The museum has developed an aerial battle sequence that simulates a WW I battle between an observation airplane and two fighters. As the Rumpler flies by on its observation mission, the Sopwith Pup (painted in the markings of Lieutenant James Alpheus Glen, a 15-victory ace in the Royal Navy Air Service) dives in to attack.

Suddenly, out of the sun comes the triplane (painted in the markings of Lothar von Richthofen, the younger brother of Manfred von Richthofen) to rescue the Rumpler. The Pup spews smoke after a harrowing dogfight and then the triplane and the Pup fly in loose formation, passing in review.

Sunday’s noontime demonstration was a shorter, simulated dogfight between the Fokker Dr.I, flown by museum president Paul Doughterty, and the Sopwith Pup which I flew, with multiple passes for spectator review.

The east end of the flightline on Saturday, from midfield. Lisle photo.

The Giant Scale de Havilland DH-4 is built and flown by Keith Zimmerly. This airplane featured a unique scale exhaust system. Lisle photo.

The business end of Andy Philipczak’s Fleet Finch. It’s powered by a Saito Engines 325 five-cylinder radial engine. Lisle photo.

This gorgeous, 1/3-scale Fokker Dr.I was built by Dave West from a Glenn Torrance Models kit. The detail in this model is astounding and representative of Dave’s craftsmanship. Lisle photo.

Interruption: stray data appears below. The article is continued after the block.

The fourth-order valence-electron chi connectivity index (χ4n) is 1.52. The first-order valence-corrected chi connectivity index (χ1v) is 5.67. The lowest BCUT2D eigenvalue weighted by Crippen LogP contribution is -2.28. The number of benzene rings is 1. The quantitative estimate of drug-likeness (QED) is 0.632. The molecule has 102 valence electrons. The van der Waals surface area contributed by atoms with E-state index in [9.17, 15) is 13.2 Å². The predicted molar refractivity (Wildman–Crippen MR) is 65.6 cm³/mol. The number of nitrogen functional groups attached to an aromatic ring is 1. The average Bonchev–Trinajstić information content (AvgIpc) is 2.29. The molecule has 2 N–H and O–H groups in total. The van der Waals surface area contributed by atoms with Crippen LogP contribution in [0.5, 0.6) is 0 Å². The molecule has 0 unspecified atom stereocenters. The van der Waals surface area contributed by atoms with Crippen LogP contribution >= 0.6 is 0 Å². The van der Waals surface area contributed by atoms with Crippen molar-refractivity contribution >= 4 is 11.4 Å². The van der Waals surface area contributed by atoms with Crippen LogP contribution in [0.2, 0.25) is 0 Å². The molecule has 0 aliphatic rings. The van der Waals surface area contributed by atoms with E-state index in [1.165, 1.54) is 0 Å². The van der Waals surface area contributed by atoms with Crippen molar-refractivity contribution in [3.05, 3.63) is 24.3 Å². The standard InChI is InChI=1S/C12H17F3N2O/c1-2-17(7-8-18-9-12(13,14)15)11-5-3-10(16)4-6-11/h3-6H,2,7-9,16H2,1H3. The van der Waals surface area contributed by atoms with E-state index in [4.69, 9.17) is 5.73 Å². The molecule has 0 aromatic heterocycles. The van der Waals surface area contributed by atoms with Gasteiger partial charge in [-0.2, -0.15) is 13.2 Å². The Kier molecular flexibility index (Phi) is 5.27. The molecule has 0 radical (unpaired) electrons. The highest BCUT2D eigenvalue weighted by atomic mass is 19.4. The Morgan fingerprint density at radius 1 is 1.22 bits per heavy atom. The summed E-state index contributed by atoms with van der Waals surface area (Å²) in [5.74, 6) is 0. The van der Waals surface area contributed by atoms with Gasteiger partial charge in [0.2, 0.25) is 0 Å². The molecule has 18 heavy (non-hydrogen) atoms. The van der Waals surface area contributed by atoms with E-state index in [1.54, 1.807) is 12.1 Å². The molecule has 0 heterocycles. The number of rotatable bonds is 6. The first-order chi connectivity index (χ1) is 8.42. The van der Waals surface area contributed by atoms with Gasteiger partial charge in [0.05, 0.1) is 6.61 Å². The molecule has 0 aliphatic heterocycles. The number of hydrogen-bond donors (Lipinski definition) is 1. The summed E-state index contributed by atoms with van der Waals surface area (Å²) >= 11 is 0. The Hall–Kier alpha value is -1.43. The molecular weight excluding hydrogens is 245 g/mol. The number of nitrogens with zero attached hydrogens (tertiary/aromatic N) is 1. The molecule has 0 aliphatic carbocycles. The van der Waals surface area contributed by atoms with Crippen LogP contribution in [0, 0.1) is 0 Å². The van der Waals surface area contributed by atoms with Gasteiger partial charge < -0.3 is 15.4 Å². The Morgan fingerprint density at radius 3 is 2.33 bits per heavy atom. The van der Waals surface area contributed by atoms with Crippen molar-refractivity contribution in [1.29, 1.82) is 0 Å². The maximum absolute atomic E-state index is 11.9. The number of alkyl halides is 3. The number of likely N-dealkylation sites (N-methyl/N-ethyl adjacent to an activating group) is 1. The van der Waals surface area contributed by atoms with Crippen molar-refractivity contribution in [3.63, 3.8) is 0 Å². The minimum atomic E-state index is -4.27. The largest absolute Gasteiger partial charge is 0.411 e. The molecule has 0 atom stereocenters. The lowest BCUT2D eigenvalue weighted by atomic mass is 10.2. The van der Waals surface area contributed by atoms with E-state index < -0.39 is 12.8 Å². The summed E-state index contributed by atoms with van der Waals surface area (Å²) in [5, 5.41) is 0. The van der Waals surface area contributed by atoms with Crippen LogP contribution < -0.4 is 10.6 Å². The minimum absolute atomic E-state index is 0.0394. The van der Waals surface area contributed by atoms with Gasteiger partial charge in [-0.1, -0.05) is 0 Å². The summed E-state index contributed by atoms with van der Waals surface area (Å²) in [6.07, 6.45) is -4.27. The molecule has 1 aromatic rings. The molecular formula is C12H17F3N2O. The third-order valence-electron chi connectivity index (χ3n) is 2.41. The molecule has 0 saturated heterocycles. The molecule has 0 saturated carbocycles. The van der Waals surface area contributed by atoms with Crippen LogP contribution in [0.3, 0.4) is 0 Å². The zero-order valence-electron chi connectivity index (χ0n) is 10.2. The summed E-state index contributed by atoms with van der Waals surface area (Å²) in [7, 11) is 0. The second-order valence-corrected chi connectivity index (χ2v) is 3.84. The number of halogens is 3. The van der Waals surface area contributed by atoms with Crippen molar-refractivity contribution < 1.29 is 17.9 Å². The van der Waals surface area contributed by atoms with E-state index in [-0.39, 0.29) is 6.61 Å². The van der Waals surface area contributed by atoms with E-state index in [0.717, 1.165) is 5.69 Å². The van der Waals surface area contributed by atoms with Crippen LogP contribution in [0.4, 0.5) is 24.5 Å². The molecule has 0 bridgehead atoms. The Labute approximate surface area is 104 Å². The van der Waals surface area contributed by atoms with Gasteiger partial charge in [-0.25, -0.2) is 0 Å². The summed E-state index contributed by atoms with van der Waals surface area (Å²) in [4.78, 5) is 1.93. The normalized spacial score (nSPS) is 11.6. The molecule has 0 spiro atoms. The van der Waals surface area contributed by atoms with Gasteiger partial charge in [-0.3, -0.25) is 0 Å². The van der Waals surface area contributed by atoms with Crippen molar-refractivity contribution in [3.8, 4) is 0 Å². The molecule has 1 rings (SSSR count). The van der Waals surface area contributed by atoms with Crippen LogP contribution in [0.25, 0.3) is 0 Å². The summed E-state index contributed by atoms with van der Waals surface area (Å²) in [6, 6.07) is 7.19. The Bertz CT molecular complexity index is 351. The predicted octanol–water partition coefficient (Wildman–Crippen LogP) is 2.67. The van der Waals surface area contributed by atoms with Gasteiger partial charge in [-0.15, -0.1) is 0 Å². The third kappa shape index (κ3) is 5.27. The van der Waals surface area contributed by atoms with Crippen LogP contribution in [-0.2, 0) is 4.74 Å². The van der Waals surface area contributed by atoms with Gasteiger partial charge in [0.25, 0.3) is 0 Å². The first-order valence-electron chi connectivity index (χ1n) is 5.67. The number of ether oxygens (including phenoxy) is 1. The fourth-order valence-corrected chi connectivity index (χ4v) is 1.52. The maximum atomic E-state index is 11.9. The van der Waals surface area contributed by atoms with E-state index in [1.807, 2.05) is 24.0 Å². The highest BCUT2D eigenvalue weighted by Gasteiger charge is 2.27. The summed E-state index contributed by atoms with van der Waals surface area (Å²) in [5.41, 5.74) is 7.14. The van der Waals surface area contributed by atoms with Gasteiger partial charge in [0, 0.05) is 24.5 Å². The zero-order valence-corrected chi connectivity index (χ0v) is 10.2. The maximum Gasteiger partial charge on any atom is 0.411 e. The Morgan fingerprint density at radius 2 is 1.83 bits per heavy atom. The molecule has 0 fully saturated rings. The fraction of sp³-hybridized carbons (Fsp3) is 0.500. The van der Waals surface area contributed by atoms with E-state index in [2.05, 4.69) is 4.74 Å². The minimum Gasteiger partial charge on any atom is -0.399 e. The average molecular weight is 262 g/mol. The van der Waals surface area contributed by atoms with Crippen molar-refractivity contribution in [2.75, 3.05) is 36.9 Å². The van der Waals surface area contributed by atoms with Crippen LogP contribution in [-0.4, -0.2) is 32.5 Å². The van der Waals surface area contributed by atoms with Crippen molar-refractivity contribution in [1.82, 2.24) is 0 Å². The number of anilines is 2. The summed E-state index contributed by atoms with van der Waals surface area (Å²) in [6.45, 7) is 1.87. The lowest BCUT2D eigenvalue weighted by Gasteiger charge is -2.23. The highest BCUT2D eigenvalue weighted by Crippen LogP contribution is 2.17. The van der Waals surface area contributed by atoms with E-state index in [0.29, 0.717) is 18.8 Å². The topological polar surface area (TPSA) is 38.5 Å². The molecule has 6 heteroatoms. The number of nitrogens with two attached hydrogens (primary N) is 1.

For the 2013 RC meet at the Golden Age Air Museum, there is lots of room for primitive camping and lots of available vendor space. The cost is $15 per day or $20 for the weekend for all the space you would like. Food and refreshments are available all weekend. Biplane rides in a 1929 WACO biplane are available all weekend (weather permitting). There will also be hangar space available for the RC aircraft.

This year’s Golden Age Air Museum RC Meet will again be hosted by the Tri-County Sky Barons, but will be moved to the end of August to better accommodate the museum’s schedule of events and to avoid the wet, windy weather of late fall.

Please contact Eric Lunger, CD Chuck Hockenberry, or the Golden Age Air Museum office for more information. Their email addresses and telephone numbers are listed in “Sources.”

Plan to be there. It will be a treat you’ll not soon forget!
—Michael Damiani


Eric Lunger
(717) 994-7735

Chuck Hockenberry (CD)
(717) 527-4701

Golden Age Air Museum
(717) 933-9566)